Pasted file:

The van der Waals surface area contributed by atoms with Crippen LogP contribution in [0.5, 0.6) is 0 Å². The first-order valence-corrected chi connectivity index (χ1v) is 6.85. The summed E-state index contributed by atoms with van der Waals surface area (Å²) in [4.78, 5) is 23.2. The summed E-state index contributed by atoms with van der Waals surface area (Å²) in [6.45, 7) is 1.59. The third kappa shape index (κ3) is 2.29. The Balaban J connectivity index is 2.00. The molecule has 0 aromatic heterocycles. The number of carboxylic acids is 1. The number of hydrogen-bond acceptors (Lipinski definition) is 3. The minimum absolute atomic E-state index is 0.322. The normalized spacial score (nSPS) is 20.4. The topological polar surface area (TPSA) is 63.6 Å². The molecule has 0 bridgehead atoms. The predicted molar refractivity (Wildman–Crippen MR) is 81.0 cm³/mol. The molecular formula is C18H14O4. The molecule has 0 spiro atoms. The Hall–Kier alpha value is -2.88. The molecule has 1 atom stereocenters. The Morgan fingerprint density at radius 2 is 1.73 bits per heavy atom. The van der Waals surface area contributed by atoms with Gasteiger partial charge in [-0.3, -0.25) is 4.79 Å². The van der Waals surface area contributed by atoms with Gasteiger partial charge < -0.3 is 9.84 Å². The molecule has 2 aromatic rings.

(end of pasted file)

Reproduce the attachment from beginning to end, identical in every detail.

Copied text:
The van der Waals surface area contributed by atoms with Crippen LogP contribution in [0.5, 0.6) is 0 Å². The first-order valence-corrected chi connectivity index (χ1v) is 6.85. The summed E-state index contributed by atoms with van der Waals surface area (Å²) in [4.78, 5) is 23.2. The summed E-state index contributed by atoms with van der Waals surface area (Å²) in [6.45, 7) is 1.59. The third kappa shape index (κ3) is 2.29. The Balaban J connectivity index is 2.00. The molecule has 0 aromatic heterocycles. The number of carboxylic acids is 1. The number of hydrogen-bond acceptors (Lipinski definition) is 3. The minimum absolute atomic E-state index is 0.322. The normalized spacial score (nSPS) is 20.4. The topological polar surface area (TPSA) is 63.6 Å². The molecule has 0 bridgehead atoms. The predicted molar refractivity (Wildman–Crippen MR) is 81.0 cm³/mol. The molecular formula is C18H14O4. The molecule has 0 spiro atoms. The Hall–Kier alpha value is -2.88. The molecule has 1 atom stereocenters. The Morgan fingerprint density at radius 2 is 1.73 bits per heavy atom. The van der Waals surface area contributed by atoms with Gasteiger partial charge in [-0.3, -0.25) is 4.79 Å². The van der Waals surface area contributed by atoms with Gasteiger partial charge < -0.3 is 9.84 Å². The molecule has 2 aromatic rings.